February 25 – March 3, 2017

Q Society and ALA president Debbie Robinson (second from right) with (from left) Kirralie Smith, Dutch politician Geert Wilders and ALA member Bernard Gaynor.


Inside the sick, sad world of the Q Society and the Australian Liberty Alliance

“‘You can’t just have a little bit of Islam. It becomes all-encompassing,’ says Debbie Robinson. ‘It will destroy whatever host country and democracy it can take hold of.’”

In the wake of their controversial fundraising dinners, the Q Society explain their roots and their paranoid vision of Australia’s future.



Foreign policy in the age of Trump

“While Julie Bishop was not expecting any request for more in the Middle East from Australia, she added: ‘Our military deployments are always under review.’”

As Julie Bishop completes her first meetings with Trump’s key advisers, the alliance appears strengthened by Malcolm Turnbull’s heated phone call.

A scene from the Moomba festival brawl in Melbourne’s CBD last March.


Race, stereotyping and Melbourne’s Apex gang

The media’s reporting of gang crime across Melbourne has racial overtones, singling out Sudanese Australians and engendering fear and stereotyping in the community.


Hazara refugee Nabi Zaher’s citizenship fight

“There is one thing I learnt, though the hard way: how utterly incompetent the Department of Immigration and Border Protection are. There is no doubt about it. ”

The case of a Hazara refugee whose Australian citizenship was arbitrarily delayed and vexatiously questioned serves to highlight the Department of Immigration’s continued administrative bungling.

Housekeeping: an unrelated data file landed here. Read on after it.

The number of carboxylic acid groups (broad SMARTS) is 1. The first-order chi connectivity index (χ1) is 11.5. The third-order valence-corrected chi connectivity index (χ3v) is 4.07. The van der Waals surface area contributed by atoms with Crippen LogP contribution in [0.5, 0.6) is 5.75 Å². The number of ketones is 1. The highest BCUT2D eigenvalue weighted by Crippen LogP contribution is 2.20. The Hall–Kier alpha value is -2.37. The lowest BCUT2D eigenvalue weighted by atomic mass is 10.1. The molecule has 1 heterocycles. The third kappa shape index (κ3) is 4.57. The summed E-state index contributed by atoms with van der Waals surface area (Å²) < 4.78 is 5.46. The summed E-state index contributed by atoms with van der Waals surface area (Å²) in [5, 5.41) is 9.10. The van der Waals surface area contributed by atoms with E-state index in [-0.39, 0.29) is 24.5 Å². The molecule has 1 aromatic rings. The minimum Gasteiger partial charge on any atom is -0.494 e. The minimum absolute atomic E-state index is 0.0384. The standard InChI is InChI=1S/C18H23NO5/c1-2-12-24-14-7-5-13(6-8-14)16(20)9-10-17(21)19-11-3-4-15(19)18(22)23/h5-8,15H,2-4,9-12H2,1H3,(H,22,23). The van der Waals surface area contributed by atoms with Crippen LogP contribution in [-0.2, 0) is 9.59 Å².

The senior tuition centre in Lithgow High School’s library.


Gonski funding under threat despite positive outcomes

As the federal government shies away from the full funding of Gonski, the successes of the model are becoming clearer.

Israel’s Prime Minister Benjamin Netanyahu and Malcolm Turnbull at Kirribilli House midweek.


New security adviser pro ‘hearts and minds’

Russian ties to US property deals; Benjamin Netanyahu's Australian visit

Australia's No.1 news podcast.



Susan Carland
Yassmin Abdel-Magied and the Australian crucible

“So often we hear the same bleating refrain, “Where are the moderate Muslims?” After the past fortnight, the answer is apparent. You just threw her, and every other Australian Muslim, in the water. ”


Paul Bongiorno
Gaps in Turnbull’s Coalition and credibility

“Bennelong MP John Alexander says five years of being a team player and keeping his gripes in-house have got him nowhere. His burning issue is housing affordability. ”


Richard Ackland
Gadfly: Piers group pressure

Letters, Cartoon & Editorial


ReadCartoon image, links to full cartoon page

Milo and POTUS


Human cost of debt recovery ignored

The tragic story of the death of Rhys Cauzzo (Martin McKenzie-Murray, “ ‘Centrelink debt pushed him over the edge’ ”, February 18-24) was extremely saddening to say the …

Science has to win

Mike Seccombe’s been exposing the convoluted play of the carbon lobby through many editions (“Power switch”, February 18-24). Malcolm Turnbull, now Mr “Clean Coal” (repeat incessantly), …

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Image for article: Mujaddara



Exotic salads that transport the flavours of the Middle East and Asia.